As we noted then, it was interesting that the NIGC opinion was issued while the Interior Secretary continues to contemplate formal regulations governing newly acquired lands. As the acting general counsel noted at the start of her opinion letter, "I recognize that this decision, coming from me and at this time, is a bit unusual." Referencing the assistance provided by the Band and the delay in the issuance of the opinion, the letter states that it would be "significantly unfair" to require the Band to wait for new regulations.

Those new regulations were issued the very next day, May 20.

A few weeks later, David Bernhardt, the Interior Department Solicitor or chief legal officer (and the third ranking official in the Interior Department), wrote a lengthy letter to NIGC Chairman Phil Hogen, challenging the NIGC's Indian land opinion for the Poarch Band. The letter details the Solicitor's disagreement with the NIGC opinion. Bernhardt wrote,

"Given that the legal conclusions reached by [the NIGC's general counsel] are inconsistent with the legal views of the Office of the Solicitor, and that . . . NIGC has no statutory mandate to issue Indian lands opinions independently, the Secretary has directed me to inform you that he is invoking his authority . . . to review your decision . . . ."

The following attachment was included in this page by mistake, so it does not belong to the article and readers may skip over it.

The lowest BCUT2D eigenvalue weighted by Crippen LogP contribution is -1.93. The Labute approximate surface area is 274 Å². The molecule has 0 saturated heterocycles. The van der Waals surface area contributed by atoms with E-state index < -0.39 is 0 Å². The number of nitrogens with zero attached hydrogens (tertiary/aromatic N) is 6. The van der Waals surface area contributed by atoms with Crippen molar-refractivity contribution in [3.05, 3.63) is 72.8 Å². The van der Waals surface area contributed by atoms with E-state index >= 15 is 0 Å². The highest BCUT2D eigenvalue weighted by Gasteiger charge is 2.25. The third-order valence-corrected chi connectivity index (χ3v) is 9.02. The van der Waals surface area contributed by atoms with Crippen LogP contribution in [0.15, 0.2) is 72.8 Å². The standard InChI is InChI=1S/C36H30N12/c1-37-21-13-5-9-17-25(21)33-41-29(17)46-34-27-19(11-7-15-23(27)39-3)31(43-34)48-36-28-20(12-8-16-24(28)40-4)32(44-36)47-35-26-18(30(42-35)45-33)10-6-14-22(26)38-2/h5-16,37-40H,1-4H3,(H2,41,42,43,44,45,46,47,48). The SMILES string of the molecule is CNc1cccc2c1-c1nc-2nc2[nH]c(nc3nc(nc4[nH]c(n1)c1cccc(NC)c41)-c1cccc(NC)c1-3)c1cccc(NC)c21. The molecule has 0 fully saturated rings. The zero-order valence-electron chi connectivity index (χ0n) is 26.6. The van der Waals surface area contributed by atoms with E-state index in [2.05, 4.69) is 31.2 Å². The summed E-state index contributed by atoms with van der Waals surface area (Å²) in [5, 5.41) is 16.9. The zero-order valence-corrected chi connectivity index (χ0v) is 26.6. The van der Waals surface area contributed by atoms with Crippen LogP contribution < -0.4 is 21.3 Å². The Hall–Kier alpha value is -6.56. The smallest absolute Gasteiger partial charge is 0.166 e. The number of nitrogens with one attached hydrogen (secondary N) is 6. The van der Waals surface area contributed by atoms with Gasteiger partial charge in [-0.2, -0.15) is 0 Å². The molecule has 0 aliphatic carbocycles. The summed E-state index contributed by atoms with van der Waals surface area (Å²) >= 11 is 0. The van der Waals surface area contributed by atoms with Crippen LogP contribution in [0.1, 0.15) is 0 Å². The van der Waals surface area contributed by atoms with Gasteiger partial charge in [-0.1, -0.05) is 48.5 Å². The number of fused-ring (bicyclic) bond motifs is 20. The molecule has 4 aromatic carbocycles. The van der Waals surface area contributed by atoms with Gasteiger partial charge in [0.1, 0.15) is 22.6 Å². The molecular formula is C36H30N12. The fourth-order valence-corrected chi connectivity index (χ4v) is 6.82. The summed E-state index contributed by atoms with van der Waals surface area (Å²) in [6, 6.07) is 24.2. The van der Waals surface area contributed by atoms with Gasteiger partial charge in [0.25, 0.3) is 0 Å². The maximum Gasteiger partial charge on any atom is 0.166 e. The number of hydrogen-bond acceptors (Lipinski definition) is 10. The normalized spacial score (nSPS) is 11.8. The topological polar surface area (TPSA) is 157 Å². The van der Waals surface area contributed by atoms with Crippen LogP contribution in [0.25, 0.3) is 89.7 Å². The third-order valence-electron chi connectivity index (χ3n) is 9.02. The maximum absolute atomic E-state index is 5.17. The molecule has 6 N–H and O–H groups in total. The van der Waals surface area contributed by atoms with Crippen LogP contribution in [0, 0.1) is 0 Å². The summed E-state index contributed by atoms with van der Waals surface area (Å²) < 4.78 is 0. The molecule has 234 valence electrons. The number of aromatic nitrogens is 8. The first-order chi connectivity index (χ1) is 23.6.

The letter ends with the Solicitor's analysis of the NIGC's authority. Noting that decisions regarding whether land qualifies as "Indian lands" under IGRA may involve "whether a tribe is exercising jurisdiction and governmental authority over those lands; whether gaming is authorized under [IGRA's section] 2719; and a legal analysis of 25 C.F.R. Part 292," the letter concludes, "Resolution of these questions has not been delegated to the NIGC. Moreover, resolution of these issues relies on the particular expertise of the Solicitor's Office regarding overall Indian issues and not just Indian gaming concerns."

Oh, and by the way, Interior just announced that it was delaying the effective date for the new "Section 20" regulations until August 25, 2008.

Labels: ,